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February 2013

2MT - Two Minutes With Tab - Protection

on Wed, 02/13/2013 - 19:59

Hi Y'all

In this latest 2MT video, I talk about protecting your horse's feet with shoeing and various padding materials.  I go over a range of shoes, as well as padding options.  This is one of my longer videos, but I hope you enjoy it none the less! We got some great footage and were able to show different hoof conditions after various pad materials were pulled from their feet.  Hopefully this will give you an idea of which package will work best for your horse.


Tab Pigg

2MT - Tech Question - Sole Depth: What is Good Depth?

on Tue, 02/12/2013 - 00:05
2MT - Tech Question - Sole Depth: What is Good Depth?

Hi Y'all, 

As I receive tech questions, I will post them here so that they can help anyone else with the same question.  This one has to do with proper sole depth.  I've attached the video segment on sole depth below in case you missed it the first time around.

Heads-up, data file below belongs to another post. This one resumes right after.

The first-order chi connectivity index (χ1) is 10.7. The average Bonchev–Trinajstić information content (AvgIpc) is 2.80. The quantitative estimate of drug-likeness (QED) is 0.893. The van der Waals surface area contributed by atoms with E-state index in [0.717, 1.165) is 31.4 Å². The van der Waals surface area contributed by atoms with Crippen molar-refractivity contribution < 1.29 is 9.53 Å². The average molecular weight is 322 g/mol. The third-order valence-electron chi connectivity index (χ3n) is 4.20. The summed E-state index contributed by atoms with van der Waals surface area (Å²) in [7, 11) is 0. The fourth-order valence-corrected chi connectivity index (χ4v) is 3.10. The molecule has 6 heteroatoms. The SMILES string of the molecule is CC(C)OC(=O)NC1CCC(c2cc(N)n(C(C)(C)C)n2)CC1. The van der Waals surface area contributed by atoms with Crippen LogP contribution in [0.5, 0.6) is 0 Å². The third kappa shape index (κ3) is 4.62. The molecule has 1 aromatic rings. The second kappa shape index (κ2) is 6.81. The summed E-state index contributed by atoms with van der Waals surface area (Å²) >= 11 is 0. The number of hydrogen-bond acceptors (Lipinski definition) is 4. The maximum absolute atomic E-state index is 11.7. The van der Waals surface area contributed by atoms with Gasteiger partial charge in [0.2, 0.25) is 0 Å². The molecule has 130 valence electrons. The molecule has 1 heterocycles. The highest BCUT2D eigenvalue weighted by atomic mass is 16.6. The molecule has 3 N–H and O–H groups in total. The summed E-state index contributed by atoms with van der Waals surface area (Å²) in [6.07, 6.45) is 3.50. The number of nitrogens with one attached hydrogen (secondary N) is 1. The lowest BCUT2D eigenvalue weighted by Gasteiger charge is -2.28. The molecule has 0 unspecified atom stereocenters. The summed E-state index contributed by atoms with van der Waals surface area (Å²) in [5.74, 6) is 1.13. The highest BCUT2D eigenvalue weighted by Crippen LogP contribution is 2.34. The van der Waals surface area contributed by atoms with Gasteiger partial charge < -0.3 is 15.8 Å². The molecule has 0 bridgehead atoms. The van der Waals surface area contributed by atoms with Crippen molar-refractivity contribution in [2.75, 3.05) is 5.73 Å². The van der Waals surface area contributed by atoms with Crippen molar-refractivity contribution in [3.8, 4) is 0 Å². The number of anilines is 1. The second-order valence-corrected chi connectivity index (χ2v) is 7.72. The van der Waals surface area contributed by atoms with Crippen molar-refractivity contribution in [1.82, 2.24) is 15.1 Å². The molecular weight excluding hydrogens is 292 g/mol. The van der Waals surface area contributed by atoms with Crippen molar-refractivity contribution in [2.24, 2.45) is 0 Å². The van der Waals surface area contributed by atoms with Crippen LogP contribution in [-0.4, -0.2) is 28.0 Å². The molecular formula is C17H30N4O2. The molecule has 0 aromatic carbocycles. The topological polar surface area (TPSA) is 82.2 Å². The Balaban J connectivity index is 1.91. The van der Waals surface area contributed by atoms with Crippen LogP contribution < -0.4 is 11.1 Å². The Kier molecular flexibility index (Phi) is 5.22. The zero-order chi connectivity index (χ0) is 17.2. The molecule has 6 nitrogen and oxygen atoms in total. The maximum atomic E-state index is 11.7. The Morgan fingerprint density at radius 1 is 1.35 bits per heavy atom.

Hi, just watched your video on sole depth. Our quarter pony (700lbs, 17 year old gelding) was just radio graphed (nerve blocked prior to that and the lameness was definitely in hoof) and the vet said that he has thin soles. 8mm in the left and 10mm in the right. He is obviously lame and tender footed. My vet said the sole should be closer to 20mm? He's getting shoes on Monday.

2MT - Tech Question - How do Wild Horses get Their Traction?

on Mon, 02/11/2013 - 23:40

Hi Y'all,

In my most recent 2MT video, I discuss reasons to shoe your horse.  In the first episode, I make a case for shoeing your horses  to provide traction.  You can watch the video by clicking on it below. 

After that episode posted, I received a technical question from a young lady.  She wanted to know how wild horses would get their traction since they are naturally unshod.  This was a great question and one that I thought I should go ahead and explain here so that you all could see the answer.  Here's how I responded:

The toe of the feral horse breaks the ground, providing traction, and the frog of the wild horse acts as a rudder.